‘The Indian Mujahideen is a figment of imagination’ | india | Hindustan Times
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‘The Indian Mujahideen is a figment of imagination’

india Updated: Feb 20, 2010 22:20 IST
Praveen Donthi
Praveen Donthi
Hindustan Times
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Bhatkal was just another remote coastal town in Karnataka before “the most wanted terror mastermind” — Riyaz Bhatkal — made it his surname.

Police on the terror trail from Pune, Ahmedabad, Surat, Mumbai, Bangalore, and Mangalore have visited this town on NH 17, two hours away from Mangalore. The media has also thrown up his brother Iqbal’s name after the Pune blast. They were last seen in this town in 2008 before they vanished.

Their family — father, mother, wives and seven children — live in Madina colony. “You know why we are here? asked the Pune police. Yes, there’s been a blast, we said,” says the mother, Sayeeda (60). They are used to such visits now. “They accused my son without any investigation. The Indian Mujahideen is just a figment of imagination. There is no proof against him till date.”

They live in penury, a sharp contrast to the rest of the town. Relatives and neighbours are scared to talk. The top floor of the house, which was turned into a ‘laboratory for making bombs’ according to a local daily, now has an examination schedule pasted on the wall. “I don’t even know if they are alive,” says the father, Ismail Shabandri (70).

His mother is quite vocal, while his father is soft-spoken. “Innocent youth are being picked up. The lawyers who take the cases are shot in broad daylight. If this goes on, we don’t know what all will happen,” says Sayeeda.

The residents don’t want to associate his name to the town. “His mother is from Bhatkal but his father is from Modeshwar village. And he was born and brought up in Mumbai,” says Mohammad Arif Ibrahim, his uncle. When his name first came up in 2008, people were not ready to believe.

“His name is Riyaz Shabandari. Muslims don’t attach the name of the place. It’s just a conspiracy to malign the reputation of Bhatkal,” says Mohammad Haneef, a medical practitioner. Why would anybody want to do that? “Jealousy,” he replies. An answer HT heard several times in the town. Even from intelligence officers.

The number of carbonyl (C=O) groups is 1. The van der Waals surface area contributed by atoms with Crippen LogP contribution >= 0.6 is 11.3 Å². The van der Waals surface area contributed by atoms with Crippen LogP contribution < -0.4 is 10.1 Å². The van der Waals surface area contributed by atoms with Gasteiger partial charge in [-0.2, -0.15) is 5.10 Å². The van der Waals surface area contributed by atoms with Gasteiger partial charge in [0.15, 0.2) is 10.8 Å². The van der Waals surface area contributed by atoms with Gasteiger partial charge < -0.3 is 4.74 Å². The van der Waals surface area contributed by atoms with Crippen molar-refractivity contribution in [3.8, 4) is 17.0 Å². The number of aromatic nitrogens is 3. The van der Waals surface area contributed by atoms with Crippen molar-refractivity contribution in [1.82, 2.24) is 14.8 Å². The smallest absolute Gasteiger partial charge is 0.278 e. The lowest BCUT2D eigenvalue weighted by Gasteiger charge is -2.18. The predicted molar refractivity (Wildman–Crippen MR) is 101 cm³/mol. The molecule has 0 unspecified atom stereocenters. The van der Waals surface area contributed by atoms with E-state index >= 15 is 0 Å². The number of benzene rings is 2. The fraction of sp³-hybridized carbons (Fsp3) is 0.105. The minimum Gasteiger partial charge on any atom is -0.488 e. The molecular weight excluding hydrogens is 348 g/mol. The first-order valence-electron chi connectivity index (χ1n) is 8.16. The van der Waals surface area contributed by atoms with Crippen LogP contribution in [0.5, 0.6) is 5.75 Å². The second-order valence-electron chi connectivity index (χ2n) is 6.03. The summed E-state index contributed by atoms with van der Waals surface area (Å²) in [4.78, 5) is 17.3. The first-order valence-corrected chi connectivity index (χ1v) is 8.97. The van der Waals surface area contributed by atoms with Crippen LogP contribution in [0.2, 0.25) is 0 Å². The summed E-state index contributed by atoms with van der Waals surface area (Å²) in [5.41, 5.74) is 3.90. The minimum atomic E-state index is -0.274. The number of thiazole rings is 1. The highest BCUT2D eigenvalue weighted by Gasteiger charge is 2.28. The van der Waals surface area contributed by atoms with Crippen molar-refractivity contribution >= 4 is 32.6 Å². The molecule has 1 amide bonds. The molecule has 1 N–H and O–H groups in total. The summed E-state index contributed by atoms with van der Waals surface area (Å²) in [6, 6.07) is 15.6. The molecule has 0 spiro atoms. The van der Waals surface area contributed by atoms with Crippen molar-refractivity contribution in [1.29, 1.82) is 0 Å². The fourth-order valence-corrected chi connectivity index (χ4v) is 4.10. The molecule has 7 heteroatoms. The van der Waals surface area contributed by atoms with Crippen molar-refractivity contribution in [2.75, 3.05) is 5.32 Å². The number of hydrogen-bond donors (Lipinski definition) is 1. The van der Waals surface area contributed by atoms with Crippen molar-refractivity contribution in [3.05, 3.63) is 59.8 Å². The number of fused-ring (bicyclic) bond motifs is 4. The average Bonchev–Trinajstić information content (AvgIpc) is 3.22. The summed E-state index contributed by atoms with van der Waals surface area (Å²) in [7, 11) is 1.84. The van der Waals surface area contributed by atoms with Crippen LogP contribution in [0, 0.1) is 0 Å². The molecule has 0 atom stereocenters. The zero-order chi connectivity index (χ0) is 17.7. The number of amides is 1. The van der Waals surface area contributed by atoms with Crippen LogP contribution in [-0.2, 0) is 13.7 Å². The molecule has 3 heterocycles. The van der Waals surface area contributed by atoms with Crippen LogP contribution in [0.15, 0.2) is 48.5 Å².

The town is inhabited by Navayath Muslims, traders who trace their origins to Yemen. A quick drive around town shows how well they have prospered in the Gulf. Prosperity greets you in the form of villas and mansions. Every family has at least two members working in the Gulf. Riyaz’s family was settled in Mumbai. His father, Ismail, too went to Bahrain and then Dubai. Thus, he could educate Riyaz and Iqbal to become engineers.

It’s possible that two political speeches led to who and what Riyaz Shabandri is today. In 1991, Uma Bharti’s speech, urging for the demolition of Babri Masjid, was played on a loud speaker in front of Noor masjid. A large-scale riots ensued and two Muslim youth were killed in police firing.
As the town slowly regained normalcy, the then Karnataka chief minister, Veerappa Moily made a speech in 1993, blaming the BJP and the other right wing outfits for triggering the riots. Trouble began to brew again. Bhatkal was under curfew for over six months. Casualties: 17 dead. 13 Muslims. 4 Hindus.

Out of the 13 members that were mentioned along with Riyaz in the chargesheet, after the Mumbai train blasts, 11 are from the area of Mangalore and Bhatkal. “The area is divided, there is a lot of mistrust. It is a fertile ground for terrorism,” says Subramanyesvara Rao, SP, Mangalore.